As winter approaches us here in Trondheim, the art of keeping warm becomes more important; after all, the well-known Norwegian saying is ‘there is no bad weather, only bad clothes’. So, it is quite convenient that the shortening and cooling of days coincides with the month of November, or Movember as it is affectionately known, where people all around the world insulate their upper lips from the onset of winter to increase awareness of prostate cancer (and to raise some money too!).
Here in the MR Cancer group at NTNU, the ‘prostate team’ are no exception; roughly half way through the month we have cultivated some impressive moustaches.
Amongst all of the fundraising and amusing ‘facial knitwear’, it is important to acknowledge the other furry creatures that are crucial in our fight to improve prostate cancer treatment. I speak of the research animals. While we do our utmost to minimise the use of animals in research, they are currently essential for cancer studies to help us to understand how the disease develops and how we can best treat it.
It is notoriously difficult to correctly diagnose aggressive, metastatic prostate cancer from the less-aggressive kind; leading to the possibility of over- or under-treatment.
Read more about how we are tackling this problem at NTNU and St Olavs Hospital:
- Read about early markers of a potentially dangerous type of Prostate cancer
- Read about treat or not treat? The role of PET/MRI in prostate cancer
The development of a mouse model of prostate cancer, called the TRAMP model, is helping us to understand cancer progression from early-stage to late-stage (aggressive) disease. The TRAMP mice develop prostate cancer as they reach adulthood, and the characteristics of the disease closely match what we see in the clinic. We have been using the TRAMP model to help us to develop good techniques for detection of cancer-onset, to monitor disease progression, and test new drug treatments.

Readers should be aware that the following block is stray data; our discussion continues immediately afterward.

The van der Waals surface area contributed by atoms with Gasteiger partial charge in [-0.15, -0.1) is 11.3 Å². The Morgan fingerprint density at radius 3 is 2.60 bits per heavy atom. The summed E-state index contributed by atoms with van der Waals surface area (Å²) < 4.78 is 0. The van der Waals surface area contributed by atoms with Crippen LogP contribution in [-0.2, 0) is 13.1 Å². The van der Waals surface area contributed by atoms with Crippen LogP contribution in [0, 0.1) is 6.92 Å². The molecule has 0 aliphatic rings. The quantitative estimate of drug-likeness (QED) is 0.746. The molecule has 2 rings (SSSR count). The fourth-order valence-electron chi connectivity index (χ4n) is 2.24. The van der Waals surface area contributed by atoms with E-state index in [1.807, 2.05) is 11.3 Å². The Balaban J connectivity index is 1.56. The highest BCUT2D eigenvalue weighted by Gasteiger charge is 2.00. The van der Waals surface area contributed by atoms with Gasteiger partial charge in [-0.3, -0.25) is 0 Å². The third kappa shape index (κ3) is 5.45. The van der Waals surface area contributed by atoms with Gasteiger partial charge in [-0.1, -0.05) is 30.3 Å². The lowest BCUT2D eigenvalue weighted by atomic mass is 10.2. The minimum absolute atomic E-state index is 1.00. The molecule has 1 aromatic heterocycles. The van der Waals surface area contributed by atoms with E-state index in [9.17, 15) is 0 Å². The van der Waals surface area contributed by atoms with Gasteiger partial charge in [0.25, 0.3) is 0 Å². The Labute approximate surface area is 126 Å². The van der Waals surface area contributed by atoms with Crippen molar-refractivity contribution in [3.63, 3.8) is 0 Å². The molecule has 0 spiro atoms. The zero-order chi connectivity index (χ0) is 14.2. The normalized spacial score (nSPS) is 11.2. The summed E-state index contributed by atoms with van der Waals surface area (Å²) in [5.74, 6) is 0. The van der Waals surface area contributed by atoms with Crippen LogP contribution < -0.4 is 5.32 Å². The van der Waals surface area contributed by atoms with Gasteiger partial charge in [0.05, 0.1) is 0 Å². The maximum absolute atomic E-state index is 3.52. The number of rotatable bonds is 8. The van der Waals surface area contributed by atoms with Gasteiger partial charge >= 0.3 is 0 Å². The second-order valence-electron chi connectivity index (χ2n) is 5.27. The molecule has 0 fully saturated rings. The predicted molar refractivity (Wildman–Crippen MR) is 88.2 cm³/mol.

In the MR cancer group, we use Magnetic Resonance Imaging (MRI) to diagnose and monitor cancers. For pre-clinical research, we have an MR scanner that is specially designed for small animals, like the one in this picture.
We use the machine to take pictures, in this case of the prostate, and have been investigating which types of images are most sensitive to detection of the cancer onset. A technique called Diffusion Weighted Imaging (DWI) has been very useful in detecting prostate cancer before there is any change in the size of the prostate.
DWI is also used in the clinic to help detect cancer; it is sensitive to the movement of water within the tissue of interest. Cancer cells grow quickly and are usually densely packed, which makes it harder for water to diffuse in the tissue, therefore cancer looks different to healthy tissue in the images.
Using this technique, we can non-invasively monitor the progression of disease from the early-stages through to the late-stage. So far, we have characterised how TRAMP mice develop cancer without any intervention, and these results will act as a reference for future experiments. We are currently investigating the effectiveness of new drug treatments, as well as looking into lifestyle effects, such as diet and exercise, to see if having an active lifestyle could delay the onset or severity of prostate cancer.
Our research is ultimately directed towards improving clinical practice to help with our ongoing fight against cancer, and has been made possible by funding support from the Cancer Society and the Liaison Committee between Central Norway RHA and NTNU.
If you are inspired by our work (or by our moustaches!) please visit our medical faculty Mo-Bro team page to donate in support of men’s health issues, including prostate cancer research.